Impressive warmth enveloped much of New Jersey on 11 March afternoons. Except near the coast, where the slow-to-warm water helped keep air temperatures in the 50°s and 60°s, the 70° mark was eclipsed on at least one day. This even included High Point Monument, where it got up to 74°on the 9th. The 70° warmth arrived on the 8th, with Sicklerville (Camden) up to 76° and six stations at 75°. In some locations, the 9th and 10th were the two warmest days for so early in the season since at least the late 1800’s. The 9th found Sicklerville, Hamilton (Mercer), and Toms River (Ocean) topping out at 83°, followed by 27 NJWxNet stations between 80°–82°. Harvey Cedars (Ocean) only made it up to 57° that day, while Walpack ranged from a morning low of 29° to an afternoon high of 80°. The 10th was slightly warmer. Sicklerville reached 84°, with six stations at 83° and 25 between 80°–82°. The sea breeze took longer to develop on the 10th, thus coastal temperatures topped out higher, with Bivalve (Cumberland) having the coolest maximum at 66°. Remarkably, Oceanport (Monmouth) and Point Pleasant (Ocean) had warm daily lows of 61° and 60°, respectively, on the 9th. The back-to-back 82° and 83° days at the New Brunswick (Middlesex) NWS Cooperative station were the earliest days on record above 76°. Previously, the first day above that mark had been 83° on March 14, 1990. 82° is the average maximum at New Brunswick on June 19th!
Conditions cooled a bit on the 11th, with Cape May Courthouse (Cape May) and Woodbine (Cape May) topping the list at 71°. Mild weather returned on the 16th, when Cherry Hill (Camden) and Clayton (Gloucester) reached 72° and 11 other stations 70°–71°. Jersey City (Hudson) hit 72° on the 17th. Hamilton led the way with 75° on the 23rd, followed by Jersey City and Toms River at 74° and 41 stations between 70°–73°. Clayton got to 75° on the 24th and South Harrison (Gloucester) 74°, while near the northern coast, Howell (Monmouth) and Seaside Heights (Ocean) only reached 50° and 52°, respectively. Warmth was again more widespread on the 25th, with Jersey City and New Brunswick at 75° and 36 stations from 70°–74°. The 28th brought 70° to Sicklerville and Woodbine. The last day of March saw six stations reach 75° and 36 others from 70°–74°, while it only managed to get to 58° at Atlantic City Marina.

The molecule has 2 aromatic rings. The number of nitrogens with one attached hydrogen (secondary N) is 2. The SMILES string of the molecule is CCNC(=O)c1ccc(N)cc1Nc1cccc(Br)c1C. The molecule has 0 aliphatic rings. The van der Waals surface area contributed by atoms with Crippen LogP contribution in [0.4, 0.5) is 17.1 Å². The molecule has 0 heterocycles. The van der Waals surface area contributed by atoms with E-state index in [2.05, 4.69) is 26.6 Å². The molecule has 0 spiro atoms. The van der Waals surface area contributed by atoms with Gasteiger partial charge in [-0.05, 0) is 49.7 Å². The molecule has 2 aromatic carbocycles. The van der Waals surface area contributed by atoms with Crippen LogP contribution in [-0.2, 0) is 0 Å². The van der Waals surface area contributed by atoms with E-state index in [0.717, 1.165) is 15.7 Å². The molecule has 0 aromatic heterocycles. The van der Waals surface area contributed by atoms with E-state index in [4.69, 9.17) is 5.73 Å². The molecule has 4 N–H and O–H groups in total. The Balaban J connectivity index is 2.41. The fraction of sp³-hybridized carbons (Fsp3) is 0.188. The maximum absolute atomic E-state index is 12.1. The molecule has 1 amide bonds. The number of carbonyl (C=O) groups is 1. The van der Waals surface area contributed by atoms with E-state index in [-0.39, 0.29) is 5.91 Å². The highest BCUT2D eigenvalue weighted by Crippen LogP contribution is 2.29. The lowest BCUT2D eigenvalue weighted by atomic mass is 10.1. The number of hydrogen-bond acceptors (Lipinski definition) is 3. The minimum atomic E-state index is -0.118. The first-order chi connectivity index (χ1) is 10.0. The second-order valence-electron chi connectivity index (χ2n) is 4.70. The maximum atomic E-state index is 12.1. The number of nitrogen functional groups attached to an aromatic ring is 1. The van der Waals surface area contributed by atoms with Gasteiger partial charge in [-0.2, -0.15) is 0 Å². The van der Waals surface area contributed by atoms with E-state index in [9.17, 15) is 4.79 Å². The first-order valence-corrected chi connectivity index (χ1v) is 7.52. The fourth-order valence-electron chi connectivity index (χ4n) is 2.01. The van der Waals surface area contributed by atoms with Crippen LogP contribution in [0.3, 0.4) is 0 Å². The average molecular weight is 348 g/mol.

Precipitation and storms
There were not any NJ CoCoRaHS or NWS Cooperative stations that saw March totals approach 4.00”. Lacey Township (Ocean) managed to pick up 3.56”, tops in the state. Sea Isle City (Cape May) was close behind with 3.54”, followed by Berkeley Township with 3.37” and Egg Harbor Township (Atlantic) at 3.28”. On the short end were stations scattered around north Jersey. They included 0.79” at Bloomingdale (Passaic), Jefferson Township (Morris) at 0.84”, Oxford (Warren) at 0.89”, and Wantage and Hackettstown (Warren) each with 0.91”.
Monthly snow totals amounted to as much as 7.4” in Berkeley Township, followed by Estell Manor (Atlantic) and Freehold (Monmouth) each at 6.5”, Folsom (Atlantic) 6.1”, Howell 5.8”, and Wildwood Crest (Cape May) 5.5”.
Before the first rain of the month fell, fire fighters in Cumberland County had to deal with a fire in Maurice River Township that consumed about 75 acres on the 1st. Some widespread light rain early on the 2nd likely assisted fighting efforts a bit, though totals were generally only in the 0.25” range. The highest total was in Hillsborough (Somerset) with 0.44” at one station and 0.38” and 0.29” at two others. 0.41” fell in Montgomery (Somerset).